Jay Butler, Senior Support Consultant
Question: Windows Vista has been available for some time now. Should we upgrade all of our existing workstations?
Answer: In my opinion, the answer is almost always “no” because the significant expense does not justify the relatively moderate gain. If you have not already, I do recommend you acquire at least one new Vista machine now, and install it on your network along with all of the core application software found on existing workstations. Thoroughly test it out like this to prepare for the inevitable. Soon, Vista will be the only Operating System you can get on new machines.
New machines avoid the expense of difficult, time consuming upgrades. Vista requires new drivers for existing machine components, and many vendors have been slow to provide reliable ones. An existing machine that is not powerful enough to run Vista effectively will require hardware upgrades to take advantage of its improved interface. Existing software may not work after upgrading a machine, so it would have to be reinstalled. I think it is better to spend the time performing a clean install on a new machine.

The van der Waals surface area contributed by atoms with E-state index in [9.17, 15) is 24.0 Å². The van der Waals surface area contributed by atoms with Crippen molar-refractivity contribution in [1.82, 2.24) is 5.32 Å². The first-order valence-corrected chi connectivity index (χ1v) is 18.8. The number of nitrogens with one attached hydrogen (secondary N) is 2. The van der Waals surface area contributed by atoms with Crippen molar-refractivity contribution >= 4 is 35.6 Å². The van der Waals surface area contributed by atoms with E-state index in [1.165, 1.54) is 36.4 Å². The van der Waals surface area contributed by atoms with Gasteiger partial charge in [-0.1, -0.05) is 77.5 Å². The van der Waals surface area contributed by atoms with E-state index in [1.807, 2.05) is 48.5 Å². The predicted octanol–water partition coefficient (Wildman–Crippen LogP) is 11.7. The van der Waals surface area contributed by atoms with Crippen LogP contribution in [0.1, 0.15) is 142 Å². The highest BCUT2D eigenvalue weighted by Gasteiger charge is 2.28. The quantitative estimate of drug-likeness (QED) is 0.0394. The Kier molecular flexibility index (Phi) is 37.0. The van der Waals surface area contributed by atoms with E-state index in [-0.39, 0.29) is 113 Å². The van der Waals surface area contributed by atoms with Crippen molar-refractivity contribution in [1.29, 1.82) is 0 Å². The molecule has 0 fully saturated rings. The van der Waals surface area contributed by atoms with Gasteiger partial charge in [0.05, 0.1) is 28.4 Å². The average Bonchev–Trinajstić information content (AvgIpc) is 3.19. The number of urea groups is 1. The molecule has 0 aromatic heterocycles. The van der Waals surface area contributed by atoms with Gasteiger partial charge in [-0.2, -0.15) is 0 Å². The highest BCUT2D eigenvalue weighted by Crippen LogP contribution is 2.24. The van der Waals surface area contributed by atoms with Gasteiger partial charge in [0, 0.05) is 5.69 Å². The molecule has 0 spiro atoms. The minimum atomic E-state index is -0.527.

A main theme of Vista is protection from malware like viruses and spyware; however, you should already have very good defenses in place. Most networks we install and support have several defense layers that include the Reflex intrusion prevention appliance and the intrusion prevention components found on SonicWall firewalls. In addition, most (if not all) of the networks we support have at least two layers of effective virus protection:
- Antivirus software like GFI Mail Security or Symantec Mail Security that runs on the mail server to scan all incoming/outgoing email before it arrives on a workstation.
- Antivirus software that runs on every machine constantly scanning any files as they open. The newer versions of this software typically also protect from Spyware.
Because your network is most likely already well protected, the security improvements in Vista offer only minimal gain to your overall security posture. There are a few other security enhancements like the ability to encrypt the operating system in the Vista Ultimate edition. Again, any existing laptops should already have full disk encryption. If you look more closely at Vista, you may find a number of other security improvements. For differing reasons, I don’t believe they create enough benefit to justify the cost of upgrading at this time.
Another main factor with Vista involves the typical learning curve inherent with a redesigned desktop operating system. Users will need training in order to use Vista and to take advantage of its new features. Technicians and Administrators also need time to become experts with Vista even where training is provided to them. Implementing Vista slowly allows the cost of the learning curve to be spread out over time.
In short, upgrading all your machines to Vista at once would be a mostly unnecessary and very expensive endeavor. There are better places to spend the resources; take a look at Exchange 2007 and the upcoming Windows Sever 2008 instead.
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